To Live Blessed Lives
My children and I have learned something about blessing from ARC Retreat Center. Each meal there begins with a detailed description of every food item – Today’s lunch is a salad of fresh garden greens and ripe tomatoes picked this morning with a buttermilk herb dressing made with thyme and basil. Here we have homemade rosemary polenta hot out of the oven with the velvety tomato sauce from our cookbook. And today’s tea and cookie pairing is vanilla rooibos tea with chewy almond cookies!” And everyone oohs and ahs in appreciation, and the whole thing is a kind of blessing, if you think about it. Then together we share a spoken or sung blessing before we eat, and then another one after we’ve lingered with the flavors and conversation and food to end each meal.
And when you awaken, before you leave your room for good, you are asked to change your sheets and pray a blessing for the next guest who will be staying there after you. So we make the bed carefully and then place our hands on the quilt and pray for the strangers who will get to come next. Since they were tiny, everywhere we’ve stayed away from home, my children have asked to do this, even at hotels.
And when it is time to leave ARC, the staff there gathers in a circle around you and sings, “May the long time sun shine upon you, all love surround you, and the pure light within you, guide you on your way home.” And then they gently lay their hand on your shoulder, and then you are ready to depart. And the blessing – even if it’s at first seems silly or cheesy, you can’t help tearing up a little because it seeps into your soul. The touch, the gift, being seen and sent. It somehow grounds us again in our humanity.
Last week we heard the story of God and Noah, where God was despairing, angry and brokenhearted at the people who keep turning on one another, insistent on destruction. And at the very center of that story, and those before it, was God’s persistent and stubborn longing for relationship with these ones created in God’s image, created for God and one another and the world.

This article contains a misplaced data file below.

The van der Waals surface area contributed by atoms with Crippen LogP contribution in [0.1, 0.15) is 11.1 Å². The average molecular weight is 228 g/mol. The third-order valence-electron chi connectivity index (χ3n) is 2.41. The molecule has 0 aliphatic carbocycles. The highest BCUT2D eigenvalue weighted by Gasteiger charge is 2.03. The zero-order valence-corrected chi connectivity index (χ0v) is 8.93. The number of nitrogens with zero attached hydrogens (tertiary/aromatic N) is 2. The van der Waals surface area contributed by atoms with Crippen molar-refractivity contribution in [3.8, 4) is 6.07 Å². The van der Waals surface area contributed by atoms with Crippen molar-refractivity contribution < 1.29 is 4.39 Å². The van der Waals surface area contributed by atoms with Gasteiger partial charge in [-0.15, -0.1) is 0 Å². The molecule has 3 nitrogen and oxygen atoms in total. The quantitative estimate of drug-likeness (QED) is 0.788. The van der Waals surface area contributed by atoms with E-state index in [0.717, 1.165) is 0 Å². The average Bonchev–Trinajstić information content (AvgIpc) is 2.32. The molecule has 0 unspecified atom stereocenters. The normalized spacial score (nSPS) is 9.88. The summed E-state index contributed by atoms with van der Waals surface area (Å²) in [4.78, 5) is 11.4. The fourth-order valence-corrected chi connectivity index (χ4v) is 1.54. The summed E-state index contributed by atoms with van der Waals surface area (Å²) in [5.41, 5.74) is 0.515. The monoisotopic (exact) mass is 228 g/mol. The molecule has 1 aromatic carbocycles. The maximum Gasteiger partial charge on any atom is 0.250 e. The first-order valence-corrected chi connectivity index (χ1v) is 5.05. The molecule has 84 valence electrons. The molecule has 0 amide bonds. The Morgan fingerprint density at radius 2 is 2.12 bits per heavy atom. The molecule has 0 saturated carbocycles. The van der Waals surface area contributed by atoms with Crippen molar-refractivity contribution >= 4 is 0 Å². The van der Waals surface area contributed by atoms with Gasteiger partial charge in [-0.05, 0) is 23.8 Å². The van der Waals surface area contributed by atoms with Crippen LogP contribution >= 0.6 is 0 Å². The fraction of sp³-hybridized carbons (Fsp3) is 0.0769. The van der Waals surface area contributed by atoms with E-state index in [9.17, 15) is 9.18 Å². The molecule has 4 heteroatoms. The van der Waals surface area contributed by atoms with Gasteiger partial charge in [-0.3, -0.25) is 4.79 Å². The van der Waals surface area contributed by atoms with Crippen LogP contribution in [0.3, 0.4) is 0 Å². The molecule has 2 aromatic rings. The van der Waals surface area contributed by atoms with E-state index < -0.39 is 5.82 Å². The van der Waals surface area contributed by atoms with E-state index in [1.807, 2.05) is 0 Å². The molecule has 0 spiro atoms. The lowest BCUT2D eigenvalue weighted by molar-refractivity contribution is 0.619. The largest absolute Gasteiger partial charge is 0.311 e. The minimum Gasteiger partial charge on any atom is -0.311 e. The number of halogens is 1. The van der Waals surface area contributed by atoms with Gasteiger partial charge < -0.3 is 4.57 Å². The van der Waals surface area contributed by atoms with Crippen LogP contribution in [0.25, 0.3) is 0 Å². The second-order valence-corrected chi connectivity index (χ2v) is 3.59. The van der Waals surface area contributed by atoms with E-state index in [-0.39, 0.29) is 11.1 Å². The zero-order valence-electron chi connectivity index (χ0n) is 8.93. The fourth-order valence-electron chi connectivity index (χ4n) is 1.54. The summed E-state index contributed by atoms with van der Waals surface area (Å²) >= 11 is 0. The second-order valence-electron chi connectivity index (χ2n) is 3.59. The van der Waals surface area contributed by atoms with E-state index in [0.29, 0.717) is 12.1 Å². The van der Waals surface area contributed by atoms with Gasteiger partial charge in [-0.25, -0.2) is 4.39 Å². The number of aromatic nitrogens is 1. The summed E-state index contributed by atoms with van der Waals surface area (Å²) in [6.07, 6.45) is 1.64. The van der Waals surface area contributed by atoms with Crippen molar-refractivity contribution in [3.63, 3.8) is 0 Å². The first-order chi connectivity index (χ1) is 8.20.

And when all was said and done, God promised, no matter what, to never give up on humanity. Part of never giving up on the world is also never letting the world give up on itself – helping us see life as it truly is, as God sees it, instead of through the lens of selfishness and destruction.
So God decides to pick one family, and through that family, to bless all the families of the whole world. God wants to draw one family so close into God’s heart, to share God’s purpose and God’s vision and God’s love for the world, that others would be drawn in, would be cared for, and enabled to live fully and wholly who they were meant to be.
So we’re introduced to Abram. And the blessing of Abraham and Sarah.
And in a powerful and far-reaching promise, God plans to create from this family a whole nation that will bless the rest of the world.
But just in case we miss what blessing actually is, let us take note of who God has chosen here: They are barren. There is no way for them to fulfill this promise. No way for them to create a nation, let alone a single child, no way for them to be a blessing to the whole world.
This blessing has to come from God. God calls them and promises them, I will be with you; I will guide you. I will bless you. And through you all the families of the world will be blessed.
So, leaving everything he knows, all the ties he has, any previous blessings that were his, such as family and clan, Abram obeys, and he and Sarai set out with God’s promise holding them. The covenant God made with the world that God’s love would never give up on us gets legs in the covenant God makes with Abraham. God’s love will reach out actively to remind the world of its blessedness, of its purpose and its beauty and all people of their place and their blessedness.
And God is going to use people to help do this. Now we are being pulled into something. Now there is a charge on us. The chosen people of God are never merely recipients. We are participants. We are blessed to be a blessing. God wants to draw us so close into God’s heart, to share God’s purpose and God’s vision and God’s love for the world, that others will be drawn in, will be cared for, will enabled to live fully and wholly who they were meant to be. We get to be the ones who notice and celebrate their true nature, their possibility and their hope and their gifts.